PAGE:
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School of Medicine
Jacqueline Rachel Weissman, M.D., M.S.
Assistant Professor of Neurology
Dr. Jaqueline Weissman is an assistant professor in the Department of Neurology, Kennedy Krieger Institute, Department of Pediatrics Johns Hopkins Hospital and Institute of Genomic Medicine at Johns Hopkins Hospital. She is also director of the Center for Tuberous Sclerosis and Related Disorder at Kennedy Krieger Institute.
She focuses on genetic and epigenetic causes of neurodevelopmental disorders - particularly intellectual disability - and how specific genetic and epigenetic changes lead to specific neuroanatomic, neurophysiologic and cognitive phenotypes. She is also interested in developing specific cognitive profiles in genetic syndromes as potential outcome measures for trials and to help localize deficits. Currently most of her research is centered around Kabuki Syndrome.
Dr. Weissman received her B.A. with Honors in English Language and Literature and Neurobiology from The University of Chicago. She earned an M.D. from Cleveland Clinic Lerner College of Medicine of Case Western Reserve University and an M.S. in Clinical Research Scholars Program from Case Western Reserve University.
She completed a residency in pediatrics at the Children's Medical Center at UT Southwestern.
Dr. Weissman was chief resident in the Neurodevelopmental Disabilities Program at Johns Hopkins through 2016. She is currently director of the Tuberous Sclerosis and Related Disorders Clinic, Neurogenetics attending, Neurology/Medical consultant to the KKI Neurobehavioral Unit and Kennedy Krieger Institute Rehabilitation Unit attending.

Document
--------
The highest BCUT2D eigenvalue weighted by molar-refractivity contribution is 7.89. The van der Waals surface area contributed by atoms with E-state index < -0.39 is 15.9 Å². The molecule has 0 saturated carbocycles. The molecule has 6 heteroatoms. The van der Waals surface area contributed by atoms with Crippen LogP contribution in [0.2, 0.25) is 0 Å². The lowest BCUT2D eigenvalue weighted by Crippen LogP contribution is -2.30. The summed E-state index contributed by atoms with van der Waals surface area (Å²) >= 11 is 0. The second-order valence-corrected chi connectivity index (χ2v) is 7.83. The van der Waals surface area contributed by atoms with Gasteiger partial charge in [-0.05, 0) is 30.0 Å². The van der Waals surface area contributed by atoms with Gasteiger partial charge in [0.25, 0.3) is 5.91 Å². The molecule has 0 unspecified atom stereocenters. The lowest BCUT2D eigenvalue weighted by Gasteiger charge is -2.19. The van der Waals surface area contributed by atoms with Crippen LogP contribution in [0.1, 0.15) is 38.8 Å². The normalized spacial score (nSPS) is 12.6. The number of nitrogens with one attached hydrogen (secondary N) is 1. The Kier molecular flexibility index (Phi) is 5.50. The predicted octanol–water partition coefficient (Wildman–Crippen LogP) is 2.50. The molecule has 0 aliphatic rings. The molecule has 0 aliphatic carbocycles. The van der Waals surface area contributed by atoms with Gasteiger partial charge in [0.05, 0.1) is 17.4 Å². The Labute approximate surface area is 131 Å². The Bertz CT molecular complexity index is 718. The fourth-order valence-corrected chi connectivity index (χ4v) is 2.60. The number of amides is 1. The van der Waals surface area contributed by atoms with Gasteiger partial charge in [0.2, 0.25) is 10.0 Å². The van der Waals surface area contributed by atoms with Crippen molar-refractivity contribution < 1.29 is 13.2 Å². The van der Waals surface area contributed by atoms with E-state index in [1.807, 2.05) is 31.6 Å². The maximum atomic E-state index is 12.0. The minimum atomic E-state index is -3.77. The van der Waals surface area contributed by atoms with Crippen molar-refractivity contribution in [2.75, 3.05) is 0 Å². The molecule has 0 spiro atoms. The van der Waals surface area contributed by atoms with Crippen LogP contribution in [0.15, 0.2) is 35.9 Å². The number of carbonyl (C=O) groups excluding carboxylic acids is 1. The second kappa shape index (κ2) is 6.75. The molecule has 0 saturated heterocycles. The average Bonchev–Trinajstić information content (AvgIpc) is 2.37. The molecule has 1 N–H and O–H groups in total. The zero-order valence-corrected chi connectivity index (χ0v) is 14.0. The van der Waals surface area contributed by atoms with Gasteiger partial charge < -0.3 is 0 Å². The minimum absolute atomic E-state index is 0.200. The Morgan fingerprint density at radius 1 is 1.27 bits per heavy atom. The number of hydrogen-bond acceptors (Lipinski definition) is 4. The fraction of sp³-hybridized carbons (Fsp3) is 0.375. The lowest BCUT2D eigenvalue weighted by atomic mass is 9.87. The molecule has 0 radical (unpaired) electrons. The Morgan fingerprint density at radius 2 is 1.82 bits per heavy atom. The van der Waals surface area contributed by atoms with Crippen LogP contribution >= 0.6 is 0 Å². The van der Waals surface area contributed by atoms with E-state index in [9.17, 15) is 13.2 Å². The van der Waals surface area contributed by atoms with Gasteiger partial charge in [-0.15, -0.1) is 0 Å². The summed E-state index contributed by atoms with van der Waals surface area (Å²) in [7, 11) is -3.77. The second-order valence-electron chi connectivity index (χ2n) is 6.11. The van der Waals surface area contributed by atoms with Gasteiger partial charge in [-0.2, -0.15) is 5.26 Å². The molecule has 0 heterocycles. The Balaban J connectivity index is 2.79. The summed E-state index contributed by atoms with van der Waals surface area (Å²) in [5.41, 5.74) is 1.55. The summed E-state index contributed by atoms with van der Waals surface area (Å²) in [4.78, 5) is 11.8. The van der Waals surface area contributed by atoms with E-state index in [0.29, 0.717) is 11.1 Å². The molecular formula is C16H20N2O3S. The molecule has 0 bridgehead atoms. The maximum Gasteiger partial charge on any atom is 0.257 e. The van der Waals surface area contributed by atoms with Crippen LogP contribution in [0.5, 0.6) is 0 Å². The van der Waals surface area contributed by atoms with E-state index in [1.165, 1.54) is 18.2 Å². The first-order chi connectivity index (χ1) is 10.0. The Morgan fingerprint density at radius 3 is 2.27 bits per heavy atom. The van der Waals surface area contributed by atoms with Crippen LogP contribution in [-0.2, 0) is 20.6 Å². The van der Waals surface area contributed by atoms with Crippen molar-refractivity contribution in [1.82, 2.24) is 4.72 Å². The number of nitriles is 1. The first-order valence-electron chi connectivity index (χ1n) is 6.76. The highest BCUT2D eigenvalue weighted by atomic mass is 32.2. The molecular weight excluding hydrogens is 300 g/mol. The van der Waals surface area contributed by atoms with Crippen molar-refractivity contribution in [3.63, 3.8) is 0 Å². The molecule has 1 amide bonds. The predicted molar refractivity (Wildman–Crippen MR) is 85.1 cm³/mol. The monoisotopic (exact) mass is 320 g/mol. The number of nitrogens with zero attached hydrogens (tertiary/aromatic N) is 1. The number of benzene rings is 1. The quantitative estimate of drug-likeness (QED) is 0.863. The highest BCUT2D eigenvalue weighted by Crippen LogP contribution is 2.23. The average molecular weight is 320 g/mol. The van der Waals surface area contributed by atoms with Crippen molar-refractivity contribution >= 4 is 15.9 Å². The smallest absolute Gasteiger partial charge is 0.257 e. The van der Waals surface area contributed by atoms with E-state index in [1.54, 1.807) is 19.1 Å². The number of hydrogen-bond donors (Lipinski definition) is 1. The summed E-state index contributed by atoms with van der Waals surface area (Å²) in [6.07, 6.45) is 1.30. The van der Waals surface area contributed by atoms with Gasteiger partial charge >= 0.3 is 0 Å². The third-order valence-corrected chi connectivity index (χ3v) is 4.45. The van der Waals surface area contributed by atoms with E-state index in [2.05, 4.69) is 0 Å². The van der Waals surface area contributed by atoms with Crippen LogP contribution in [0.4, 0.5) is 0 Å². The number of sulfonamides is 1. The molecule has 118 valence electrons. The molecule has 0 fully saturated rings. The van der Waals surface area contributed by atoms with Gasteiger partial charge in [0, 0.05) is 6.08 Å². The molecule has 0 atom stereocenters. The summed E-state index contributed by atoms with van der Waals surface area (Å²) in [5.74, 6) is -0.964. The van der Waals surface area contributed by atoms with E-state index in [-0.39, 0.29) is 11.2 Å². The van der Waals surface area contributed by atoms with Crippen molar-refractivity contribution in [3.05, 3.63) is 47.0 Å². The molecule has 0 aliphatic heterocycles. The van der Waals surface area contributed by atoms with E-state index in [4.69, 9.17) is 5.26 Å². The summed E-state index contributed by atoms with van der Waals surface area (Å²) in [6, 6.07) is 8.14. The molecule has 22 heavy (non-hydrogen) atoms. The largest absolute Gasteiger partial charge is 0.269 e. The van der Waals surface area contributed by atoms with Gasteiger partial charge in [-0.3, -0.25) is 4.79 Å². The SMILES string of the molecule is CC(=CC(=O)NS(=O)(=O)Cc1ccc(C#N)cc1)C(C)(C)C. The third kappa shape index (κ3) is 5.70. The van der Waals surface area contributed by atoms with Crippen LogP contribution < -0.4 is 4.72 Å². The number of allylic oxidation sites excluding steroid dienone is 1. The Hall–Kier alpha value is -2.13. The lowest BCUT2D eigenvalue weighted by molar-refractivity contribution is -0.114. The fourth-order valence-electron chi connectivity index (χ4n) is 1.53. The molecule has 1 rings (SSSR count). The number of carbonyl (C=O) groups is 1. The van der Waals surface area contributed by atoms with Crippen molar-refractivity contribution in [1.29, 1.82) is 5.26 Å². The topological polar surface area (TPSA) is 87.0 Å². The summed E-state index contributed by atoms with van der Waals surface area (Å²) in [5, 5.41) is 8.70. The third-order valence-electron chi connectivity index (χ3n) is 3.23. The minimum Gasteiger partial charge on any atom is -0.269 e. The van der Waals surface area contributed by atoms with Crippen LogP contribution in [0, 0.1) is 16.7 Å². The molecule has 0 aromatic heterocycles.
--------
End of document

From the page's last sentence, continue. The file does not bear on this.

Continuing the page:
- Assistant Professor of Neurology
- Assistant Professor of Pediatrics
- M.S., Case Western Reserve University (Ohio) (2010)
- M.D., Case Western Reserve University School of Medicine (Cleveland) (Ohio) (2010)
Research & Publications
I am interested in genetic and epigenetic causes of neurodevelopmental disorders - particularly intellectual disability - and how specific genetic and epigenetic changes lead to specific neuroanatomic, neurophysiologic and cognitive phenotypes. I am also interested in developing specific cognitive profiles in genetic syndromes as potential outcome measures for trials and to help localize deficits. Currently most of my research is centered around Kabuki Syndrome.
Neurodevelopmental disabilities, Neurogenetics, Intellectual disability
Weissman JR, Kelley RI, Bauman ML, et al. Mitochondrial disease in autism spectrum disorder patients: a cohort analysis. PLoS One. 2008;3(11):e3815.
Bjornsson HT, Benjamin JS, Zhang L, Weissman J, et al. Histone deacetylase inhibition rescues structural and functional brain deficits in a mouse model of Kabuki syndrome. SciTransl Med. 2014 Oct 1;6(256):256ra135
(RA) Weissman J, Naidu S, Bjornsson HT. Abnormalitics of the DNA methylation mark and its machinery: an emerging cause ofneurologicaldysfunction. Semin Neurol. 2014 Jul:34(3):249-57
BC Weissman J and Emrick L. Mitochondrial Disease. Chapter in Neurobiology of Disease, 2nd edition. In press.
Activities & Honors
- 2007 Margaret L. Bauman Award for Excellence within the Autism Community, 2007 - 2008
- Outstanding Student Researcher 2010 Public Health Poster Presentation Award, National Student Research Forum, 2010 - 2011
- Award for Excellent Student in Medicine Clerkship and Excellent Student in Psychiatry Clerkship, 2010 - 2011